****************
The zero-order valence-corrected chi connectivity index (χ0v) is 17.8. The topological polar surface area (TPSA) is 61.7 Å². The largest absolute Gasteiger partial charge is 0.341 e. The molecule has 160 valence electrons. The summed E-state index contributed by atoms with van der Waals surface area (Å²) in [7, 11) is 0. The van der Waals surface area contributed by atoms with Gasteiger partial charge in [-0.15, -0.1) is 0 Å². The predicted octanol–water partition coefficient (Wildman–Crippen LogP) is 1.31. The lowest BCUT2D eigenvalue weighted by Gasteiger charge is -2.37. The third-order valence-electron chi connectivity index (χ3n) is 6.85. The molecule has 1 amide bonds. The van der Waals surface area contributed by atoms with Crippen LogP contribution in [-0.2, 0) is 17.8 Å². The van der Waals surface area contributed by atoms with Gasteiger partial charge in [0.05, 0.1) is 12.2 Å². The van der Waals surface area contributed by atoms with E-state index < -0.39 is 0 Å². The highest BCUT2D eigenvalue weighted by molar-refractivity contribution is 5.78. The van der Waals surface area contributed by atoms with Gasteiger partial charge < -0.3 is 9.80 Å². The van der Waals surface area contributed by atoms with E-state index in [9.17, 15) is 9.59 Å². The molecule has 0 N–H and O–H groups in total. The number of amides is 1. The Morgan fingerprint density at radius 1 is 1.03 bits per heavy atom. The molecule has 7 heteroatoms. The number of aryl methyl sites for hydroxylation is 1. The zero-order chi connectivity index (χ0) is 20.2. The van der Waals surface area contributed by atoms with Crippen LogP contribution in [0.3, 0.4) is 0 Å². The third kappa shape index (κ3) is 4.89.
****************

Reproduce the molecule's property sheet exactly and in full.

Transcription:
The zero-order valence-corrected chi connectivity index (χ0v) is 17.8. The topological polar surface area (TPSA) is 61.7 Å². The largest absolute Gasteiger partial charge is 0.341 e. The molecule has 160 valence electrons. The summed E-state index contributed by atoms with van der Waals surface area (Å²) in [7, 11) is 0. The van der Waals surface area contributed by atoms with Gasteiger partial charge in [-0.15, -0.1) is 0 Å². The predicted octanol–water partition coefficient (Wildman–Crippen LogP) is 1.31. The lowest BCUT2D eigenvalue weighted by Gasteiger charge is -2.37. The third-order valence-electron chi connectivity index (χ3n) is 6.85. The molecule has 1 amide bonds. The van der Waals surface area contributed by atoms with Crippen LogP contribution in [-0.2, 0) is 17.8 Å². The van der Waals surface area contributed by atoms with Gasteiger partial charge in [0.05, 0.1) is 12.2 Å². The van der Waals surface area contributed by atoms with E-state index < -0.39 is 0 Å². The highest BCUT2D eigenvalue weighted by molar-refractivity contribution is 5.78. The van der Waals surface area contributed by atoms with Gasteiger partial charge < -0.3 is 9.80 Å². The van der Waals surface area contributed by atoms with E-state index in [9.17, 15) is 9.59 Å². The molecule has 0 N–H and O–H groups in total. The number of amides is 1. The Morgan fingerprint density at radius 1 is 1.03 bits per heavy atom. The molecule has 7 heteroatoms. The number of aryl methyl sites for hydroxylation is 1. The zero-order chi connectivity index (χ0) is 20.2. The van der Waals surface area contributed by atoms with Crippen LogP contribution in [0.3, 0.4) is 0 Å². The third kappa shape index (κ3) is 4.89.